By Kevin Holtsberry
A growing chorus, pushed by liberal interest groups, think tanks and a sympathetic media, is castigating governors who are reluctant to expand Medicaid and implement state level exchanges in the wake of the recent Supreme Court ruling. These critics present themselves as seeking only the good of citizens while accusing the governors of playing politics.
This is disingenuous at best. First, pretending that supporters of the Affordable Care Act (aka Obamacare) are not engaged in politics requires a level of naïveté larger than the national deficit. You might recall how the bill was rammed through Congress using every parliamentarian trick available and remains widely unpopular.
You might also recall the immense pressure applied to the Supreme Court in the run up to its decision. Any attempt to overturn the act was portrayed as judicial usurpation and a threat to the American system. And in the aftermath of the decision, the left insisted that the court had spoken and that now the country must fall in line. All of this activity aimed at passing and implementing the most ambitious piece of legislation in my lifetime was certainly not beanbag.
And more importantly, this accusation of “politics” ignores the fundamental fact that public policy in a participatory democracy always involves politics. The components of the act are not somehow exempt from political debate and discussion simply because of a court ruling. And given the stakes, and the forthcoming presidential election, it is only natural that elected officials across the country are being cautious.
Second, the underlying argument assumes that federal spending is somehow “free” money and that the offer of expansion is simply to good to pass up.
In a rather rich case of projection, Innovation Ohio accuses Governor Kasich of playing politics while Ohio loses millions. The ideologically sympathetic Toledo Blade follows a similar line, accusing Kasich of politics on the issue rather than taking the generous federal money and immediately implementing Obamacare in Ohio.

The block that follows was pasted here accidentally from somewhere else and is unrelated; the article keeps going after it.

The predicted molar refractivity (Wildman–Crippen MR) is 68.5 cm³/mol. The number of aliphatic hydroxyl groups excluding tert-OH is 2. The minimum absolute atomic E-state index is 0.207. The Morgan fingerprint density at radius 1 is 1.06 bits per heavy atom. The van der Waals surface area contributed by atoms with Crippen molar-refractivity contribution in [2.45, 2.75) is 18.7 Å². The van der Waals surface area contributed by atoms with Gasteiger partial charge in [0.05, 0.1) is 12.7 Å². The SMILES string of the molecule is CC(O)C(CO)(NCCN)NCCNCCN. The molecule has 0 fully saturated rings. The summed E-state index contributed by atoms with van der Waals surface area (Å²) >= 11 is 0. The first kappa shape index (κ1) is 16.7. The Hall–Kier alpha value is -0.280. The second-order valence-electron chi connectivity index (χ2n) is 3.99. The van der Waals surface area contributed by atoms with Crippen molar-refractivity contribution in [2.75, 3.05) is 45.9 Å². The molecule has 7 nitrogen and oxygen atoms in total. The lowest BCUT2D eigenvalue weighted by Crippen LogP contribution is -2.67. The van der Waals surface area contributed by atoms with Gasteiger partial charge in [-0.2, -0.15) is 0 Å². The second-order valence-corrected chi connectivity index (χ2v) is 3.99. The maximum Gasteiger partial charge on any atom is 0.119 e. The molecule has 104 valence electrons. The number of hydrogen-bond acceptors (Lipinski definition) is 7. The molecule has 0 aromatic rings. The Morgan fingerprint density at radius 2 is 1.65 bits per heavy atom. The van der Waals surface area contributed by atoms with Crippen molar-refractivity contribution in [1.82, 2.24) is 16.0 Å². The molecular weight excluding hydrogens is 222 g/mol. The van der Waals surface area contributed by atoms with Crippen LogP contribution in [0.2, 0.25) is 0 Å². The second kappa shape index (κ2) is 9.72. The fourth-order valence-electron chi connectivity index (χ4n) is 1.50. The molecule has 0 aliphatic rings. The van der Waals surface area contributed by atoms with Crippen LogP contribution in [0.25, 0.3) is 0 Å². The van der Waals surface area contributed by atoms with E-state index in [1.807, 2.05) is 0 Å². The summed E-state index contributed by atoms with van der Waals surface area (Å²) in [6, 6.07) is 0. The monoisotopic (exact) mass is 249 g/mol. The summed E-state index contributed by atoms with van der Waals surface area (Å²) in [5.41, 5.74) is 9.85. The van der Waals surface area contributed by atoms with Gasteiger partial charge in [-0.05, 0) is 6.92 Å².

The irony is that this mindset is what has gotten us to where we are today. It is a belief that federal dollars are free and Ohioans should grab every penny lest they be scooped up by other states. The history of Medicaid is one of states getting hooked on federal dollars only to have the program gobble up their budgets even as it offers less and less flexibility and reduced quality of care.
But state taxpayers are federal taxpayers. These dollars don’t magically appear in Washington to be doled out to states, the money comes from individuals in those very same states. Ohioans are rightly concerned about the federal deficit and about paying higher taxes. Increased spending in Washington impacts Ohioans to pretend otherwise is to ignore fiscal reality.
The Blade casually tosses aside the fears of increased Medicaid enrollment through a woodworking effect as if the dollar amounts are not significant. But those numbers are big enough to give governors across the country, both Republican and Democrat, pause. And whose numbers should we trust, state experts or liberal think tanks who support Obamacare?
These governors understand that Medicaid is a deeply flawed system that hooks states on a process of expanded enrollment with the promise of federal funds. Once on this path any attempt to reign in spending or control costs means giving up not only the state’s share of spending but the feds as well.
And is it really realistic to assume the federal government will never attempt to roll back the amount it covers? Half the assumed savings of Obamacare comes from reducing Medicaid reimbursement rates. Facing a deficit beyond what many of us can conceptualize, will Washington continue to pay out vast sums to states already committed to expanded coverage for their citizens?
In reality, what underlies this debate is a mix of politics, policy disagreements and deep uncertainty about the future. Governors understand that what is good for Washington is not always (rarely?) good for the states. They understand that Medicaid is a failed program that has devastated state budgets, increasingly involves reduced flexibility, and carries with it perverse incentives.
Caution in this case is not mere politics but good common sense.
Kevin Holtsberry is President of the Buckeye Institute for Public Policy Solutions.